Bill Gross donates $8m to new rare stamp museum

paulfrasercollectibles

2015-06-26 11:40:17

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Bill Gross donates $8m to new rare stamp museum

The greatest stamp collector of our time is also loaning three rarities to give it a good start

William H 'Bill' Gross is the founder of Pacific Investment Management (PIMCO), and the most successful bond trader there is, sometimes known simply as The Bond King.

He is at least as famous as a philatelist however, having completed a collection of all US stamps which have been produced in November 2005.

The new gallery at the Smithsonian's National Postal Museum, which will be named after Gross, is expected to open in 2012.

"Stamp collecting has been such a rewarding and educational hobby for me that I wanted to share the joys of philately in a way that would benefit future generations of students, citizens and scholars," said Mr Gross.

Over 5,000 stamps and related postal objects explaining the first 50 years of US postage stamps will be exhibited permanently, which they never have been before.

There will be a special collection of philatelic rarities called Treasures from the William H Gross Collection for the whole of October in recognition of National Stamp Collecting Month.

This will feature three exceptional pieces from Gross's collection:

Firstly, the July 2 1847 cover with the 10c George Washington stamp. On July 1, the first two US stamps were issued: a 5c stamp depicting Benjamin Franklin and this kind.

The July 2 cover is the earliest use of a US postage stamp known to exist.

Secondly, the Pony Express service cover: Indians captured the man carrying this postal item in Nevada while he was travelling from San Francisco to New York City in 1860. The pony, however, escaped and the letter pouch was recovered two years later on the plains and the item delivered.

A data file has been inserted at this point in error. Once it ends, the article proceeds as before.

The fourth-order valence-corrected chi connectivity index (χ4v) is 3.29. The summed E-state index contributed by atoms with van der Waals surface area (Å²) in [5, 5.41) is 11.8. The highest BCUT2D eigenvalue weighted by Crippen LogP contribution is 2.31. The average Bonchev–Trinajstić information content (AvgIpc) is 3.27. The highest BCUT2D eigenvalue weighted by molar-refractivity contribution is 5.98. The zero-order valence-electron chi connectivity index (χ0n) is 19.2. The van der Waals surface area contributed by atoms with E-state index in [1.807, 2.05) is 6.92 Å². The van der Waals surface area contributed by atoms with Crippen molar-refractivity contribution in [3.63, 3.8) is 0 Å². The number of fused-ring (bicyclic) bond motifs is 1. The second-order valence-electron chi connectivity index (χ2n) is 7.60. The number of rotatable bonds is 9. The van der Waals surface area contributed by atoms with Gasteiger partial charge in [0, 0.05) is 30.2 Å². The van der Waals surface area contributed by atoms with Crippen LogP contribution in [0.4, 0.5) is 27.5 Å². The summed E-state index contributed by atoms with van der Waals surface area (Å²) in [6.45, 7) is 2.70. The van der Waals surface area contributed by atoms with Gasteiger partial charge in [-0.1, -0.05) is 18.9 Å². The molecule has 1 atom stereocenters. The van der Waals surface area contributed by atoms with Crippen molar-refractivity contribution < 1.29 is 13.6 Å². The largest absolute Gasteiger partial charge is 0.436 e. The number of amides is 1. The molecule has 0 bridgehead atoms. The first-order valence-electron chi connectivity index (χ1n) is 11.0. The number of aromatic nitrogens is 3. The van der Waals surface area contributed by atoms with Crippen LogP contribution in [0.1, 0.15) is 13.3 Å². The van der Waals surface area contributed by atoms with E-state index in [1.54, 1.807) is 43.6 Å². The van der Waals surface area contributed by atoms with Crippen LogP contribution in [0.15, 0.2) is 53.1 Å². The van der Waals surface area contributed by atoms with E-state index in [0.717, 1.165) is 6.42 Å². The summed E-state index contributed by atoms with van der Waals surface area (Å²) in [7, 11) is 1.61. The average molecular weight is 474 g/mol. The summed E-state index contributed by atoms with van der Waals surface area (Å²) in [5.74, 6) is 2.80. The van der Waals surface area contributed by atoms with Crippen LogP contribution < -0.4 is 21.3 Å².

Thirdly, a block of four Inverted Jennies: The Inverted Jenny is a 24c 1918 stamp with the Curtiss JN-4 ('Jenny') biplane printed upside-down in the centre. There are just six blocks of four in existence, and they hold a special significance for Gross.

To complete his US collection, Gross needed a 1c Z-grill embossed Ben Franklin stamp of which only two are known to exist.

The owner refused to sell the stamp to Gross at any price, but agreed to swap it for the block of 4 'Inverted Jenny' stamps which Gross had bought earlier in 2005 for $2.97m.

Mr Gross has shown previous generosity with his rare stamp collections, having sold part of his Great Britain collectionfor $10m to benefit the Dr's without borders charity (A collection that he spent $2.5m assembling).

That collection included an example of the Tyrian Plum, one of Britain's rarest stamps.

At the time Mr Gross commented "Four times profit, it's better than the stock market."

Mr Gross's new gallery should inspire a whole new generation of Americans and bring them into the field of stamp collecting.

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